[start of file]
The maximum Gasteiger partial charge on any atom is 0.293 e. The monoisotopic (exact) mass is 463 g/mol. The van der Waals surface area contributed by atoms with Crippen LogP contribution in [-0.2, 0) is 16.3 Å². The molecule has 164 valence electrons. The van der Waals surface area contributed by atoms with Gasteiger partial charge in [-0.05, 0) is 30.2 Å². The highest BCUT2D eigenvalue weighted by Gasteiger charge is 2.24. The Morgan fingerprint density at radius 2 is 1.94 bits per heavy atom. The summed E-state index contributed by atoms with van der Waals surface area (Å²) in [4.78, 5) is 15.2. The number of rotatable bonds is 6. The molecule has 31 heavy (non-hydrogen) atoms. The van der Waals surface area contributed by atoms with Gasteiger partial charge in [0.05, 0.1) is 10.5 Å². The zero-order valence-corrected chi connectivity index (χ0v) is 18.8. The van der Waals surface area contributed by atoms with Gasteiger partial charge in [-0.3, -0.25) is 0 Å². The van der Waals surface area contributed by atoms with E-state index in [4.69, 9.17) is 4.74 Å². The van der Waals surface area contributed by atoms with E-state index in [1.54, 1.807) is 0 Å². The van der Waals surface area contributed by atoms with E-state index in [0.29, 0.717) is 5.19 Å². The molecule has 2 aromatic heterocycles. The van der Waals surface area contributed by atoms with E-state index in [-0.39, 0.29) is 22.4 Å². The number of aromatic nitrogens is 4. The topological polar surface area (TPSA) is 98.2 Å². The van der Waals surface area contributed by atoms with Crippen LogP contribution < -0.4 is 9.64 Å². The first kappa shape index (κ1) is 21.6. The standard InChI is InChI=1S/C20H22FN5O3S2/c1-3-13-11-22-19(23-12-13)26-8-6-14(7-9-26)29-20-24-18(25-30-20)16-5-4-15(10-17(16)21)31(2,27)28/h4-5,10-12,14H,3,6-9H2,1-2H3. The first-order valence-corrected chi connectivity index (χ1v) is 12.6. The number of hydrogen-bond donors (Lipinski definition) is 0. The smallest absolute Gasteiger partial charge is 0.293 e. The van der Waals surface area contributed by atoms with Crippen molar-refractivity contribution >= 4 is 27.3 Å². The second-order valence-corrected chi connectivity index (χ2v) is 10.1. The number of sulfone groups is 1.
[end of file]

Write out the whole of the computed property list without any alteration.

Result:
The maximum Gasteiger partial charge on any atom is 0.293 e. The monoisotopic (exact) mass is 463 g/mol. The van der Waals surface area contributed by atoms with Crippen LogP contribution in [-0.2, 0) is 16.3 Å². The molecule has 164 valence electrons. The van der Waals surface area contributed by atoms with Gasteiger partial charge in [-0.05, 0) is 30.2 Å². The highest BCUT2D eigenvalue weighted by Gasteiger charge is 2.24. The Morgan fingerprint density at radius 2 is 1.94 bits per heavy atom. The summed E-state index contributed by atoms with van der Waals surface area (Å²) in [4.78, 5) is 15.2. The number of rotatable bonds is 6. The molecule has 31 heavy (non-hydrogen) atoms. The van der Waals surface area contributed by atoms with Gasteiger partial charge in [0.05, 0.1) is 10.5 Å². The zero-order valence-corrected chi connectivity index (χ0v) is 18.8. The van der Waals surface area contributed by atoms with Gasteiger partial charge in [-0.3, -0.25) is 0 Å². The van der Waals surface area contributed by atoms with E-state index in [4.69, 9.17) is 4.74 Å². The van der Waals surface area contributed by atoms with E-state index in [1.54, 1.807) is 0 Å². The van der Waals surface area contributed by atoms with E-state index in [0.29, 0.717) is 5.19 Å². The molecule has 2 aromatic heterocycles. The van der Waals surface area contributed by atoms with E-state index in [-0.39, 0.29) is 22.4 Å². The number of aromatic nitrogens is 4. The topological polar surface area (TPSA) is 98.2 Å². The van der Waals surface area contributed by atoms with Crippen LogP contribution < -0.4 is 9.64 Å². The first kappa shape index (κ1) is 21.6. The standard InChI is InChI=1S/C20H22FN5O3S2/c1-3-13-11-22-19(23-12-13)26-8-6-14(7-9-26)29-20-24-18(25-30-20)16-5-4-15(10-17(16)21)31(2,27)28/h4-5,10-12,14H,3,6-9H2,1-2H3. The first-order valence-corrected chi connectivity index (χ1v) is 12.6. The number of hydrogen-bond donors (Lipinski definition) is 0. The smallest absolute Gasteiger partial charge is 0.293 e. The van der Waals surface area contributed by atoms with Crippen molar-refractivity contribution >= 4 is 27.3 Å². The second-order valence-corrected chi connectivity index (χ2v) is 10.1. The number of sulfone groups is 1.